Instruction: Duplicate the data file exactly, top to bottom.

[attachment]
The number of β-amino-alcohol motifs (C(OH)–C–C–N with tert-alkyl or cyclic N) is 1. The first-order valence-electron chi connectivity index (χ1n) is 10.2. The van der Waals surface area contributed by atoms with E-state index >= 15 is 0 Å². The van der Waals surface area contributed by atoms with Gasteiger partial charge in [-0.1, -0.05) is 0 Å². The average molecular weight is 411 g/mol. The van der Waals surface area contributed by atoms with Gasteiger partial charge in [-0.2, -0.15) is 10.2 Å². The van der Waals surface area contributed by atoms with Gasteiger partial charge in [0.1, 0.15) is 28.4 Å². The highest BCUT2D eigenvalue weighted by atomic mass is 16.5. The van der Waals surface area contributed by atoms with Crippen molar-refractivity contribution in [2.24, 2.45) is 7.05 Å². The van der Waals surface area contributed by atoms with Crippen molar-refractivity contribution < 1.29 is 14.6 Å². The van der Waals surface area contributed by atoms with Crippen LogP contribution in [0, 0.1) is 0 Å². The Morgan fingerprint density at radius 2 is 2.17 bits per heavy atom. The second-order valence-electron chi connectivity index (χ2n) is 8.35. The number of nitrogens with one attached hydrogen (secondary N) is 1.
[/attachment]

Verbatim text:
The number of β-amino-alcohol motifs (C(OH)–C–C–N with tert-alkyl or cyclic N) is 1. The first-order valence-electron chi connectivity index (χ1n) is 10.2. The van der Waals surface area contributed by atoms with E-state index >= 15 is 0 Å². The van der Waals surface area contributed by atoms with Gasteiger partial charge in [-0.1, -0.05) is 0 Å². The average molecular weight is 411 g/mol. The van der Waals surface area contributed by atoms with Gasteiger partial charge in [-0.2, -0.15) is 10.2 Å². The van der Waals surface area contributed by atoms with Gasteiger partial charge in [0.1, 0.15) is 28.4 Å². The highest BCUT2D eigenvalue weighted by atomic mass is 16.5. The van der Waals surface area contributed by atoms with Crippen molar-refractivity contribution in [2.24, 2.45) is 7.05 Å². The van der Waals surface area contributed by atoms with Crippen molar-refractivity contribution < 1.29 is 14.6 Å². The van der Waals surface area contributed by atoms with Crippen LogP contribution in [0, 0.1) is 0 Å². The Morgan fingerprint density at radius 2 is 2.17 bits per heavy atom. The second-order valence-electron chi connectivity index (χ2n) is 8.35. The number of nitrogens with one attached hydrogen (secondary N) is 1.